The royal wedding, UK riots and Occupy Wall Street movement are built using the toy bricks.
The marriage of Prince William and Kate Middleton may have gripped many in the United Kingdom, but for the 20 per cent of the population that would rather the UK became the Republic of Britain (or RoB), it has been slightly awkward.
In Britain, significant royal events – births, deaths, marriages, jubilees – feel like an extra Christmas. They represent the imposition of a bonus period during which gaudy decorations are hung and rubbish souvenirs purchased.
“The strength of a prince with the yielding sensitivity of a princess-to-be.” This could be a particularly florid description of Kate and William as they faced the cameras to announce their engagement. But no, it’s actually the tagline for a royal wedding-themed condom.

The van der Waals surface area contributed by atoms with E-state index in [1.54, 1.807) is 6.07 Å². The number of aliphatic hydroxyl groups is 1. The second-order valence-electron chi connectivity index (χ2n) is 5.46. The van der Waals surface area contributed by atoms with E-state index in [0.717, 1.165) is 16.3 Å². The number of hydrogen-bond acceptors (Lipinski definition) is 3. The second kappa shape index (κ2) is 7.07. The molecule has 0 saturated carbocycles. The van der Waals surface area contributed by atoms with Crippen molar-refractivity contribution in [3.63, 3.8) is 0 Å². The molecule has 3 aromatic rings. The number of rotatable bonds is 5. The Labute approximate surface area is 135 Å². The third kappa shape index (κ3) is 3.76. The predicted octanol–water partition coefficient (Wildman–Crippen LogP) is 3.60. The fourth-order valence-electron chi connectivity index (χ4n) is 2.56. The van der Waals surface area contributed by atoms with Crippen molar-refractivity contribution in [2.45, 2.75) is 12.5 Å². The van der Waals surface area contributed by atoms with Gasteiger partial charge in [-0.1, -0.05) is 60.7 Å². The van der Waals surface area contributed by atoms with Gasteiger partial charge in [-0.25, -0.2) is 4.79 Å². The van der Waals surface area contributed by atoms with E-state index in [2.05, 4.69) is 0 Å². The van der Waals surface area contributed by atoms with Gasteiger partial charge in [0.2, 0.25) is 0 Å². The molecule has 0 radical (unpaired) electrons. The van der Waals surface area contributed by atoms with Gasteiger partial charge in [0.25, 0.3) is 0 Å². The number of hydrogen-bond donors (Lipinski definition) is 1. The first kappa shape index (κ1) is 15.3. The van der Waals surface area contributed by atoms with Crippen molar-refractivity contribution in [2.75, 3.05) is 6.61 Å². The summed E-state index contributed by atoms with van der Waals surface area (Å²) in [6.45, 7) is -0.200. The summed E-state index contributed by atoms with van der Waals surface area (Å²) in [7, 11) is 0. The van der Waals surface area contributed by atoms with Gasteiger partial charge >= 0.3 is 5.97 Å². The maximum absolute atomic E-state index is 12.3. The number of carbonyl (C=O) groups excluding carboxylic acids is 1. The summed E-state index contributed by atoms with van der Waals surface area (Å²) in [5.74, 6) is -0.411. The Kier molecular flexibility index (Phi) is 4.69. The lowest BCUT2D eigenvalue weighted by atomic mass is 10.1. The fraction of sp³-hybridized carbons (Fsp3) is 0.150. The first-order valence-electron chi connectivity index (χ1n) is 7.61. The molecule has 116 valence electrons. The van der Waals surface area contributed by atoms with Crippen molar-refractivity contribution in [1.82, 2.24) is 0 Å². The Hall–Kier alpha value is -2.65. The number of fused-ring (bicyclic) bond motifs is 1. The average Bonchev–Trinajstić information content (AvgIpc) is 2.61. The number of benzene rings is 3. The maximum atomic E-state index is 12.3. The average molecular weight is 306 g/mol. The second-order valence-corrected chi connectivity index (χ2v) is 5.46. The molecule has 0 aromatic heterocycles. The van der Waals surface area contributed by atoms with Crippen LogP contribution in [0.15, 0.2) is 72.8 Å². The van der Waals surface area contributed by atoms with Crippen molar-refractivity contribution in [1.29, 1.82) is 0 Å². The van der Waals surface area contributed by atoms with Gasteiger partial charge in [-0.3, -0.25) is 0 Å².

If the Japanese aren’t quite getting into the swing of the royal wedding you can hardly blame them. The public here were as charmed as anyone by Princess Diana and for many subjects of the world’s oldest hereditary monarchy there is a natural warmth towards the – less ancient – British family.
Intended as a celebration of London neighborhood’s rich and diverse cultural tapestry, Land of Kings encompasses music, theater, art and food, spread over multiple venues.
The English are very good at two things. Theatre and History. And they are particularly good at using the first to reinvent the second.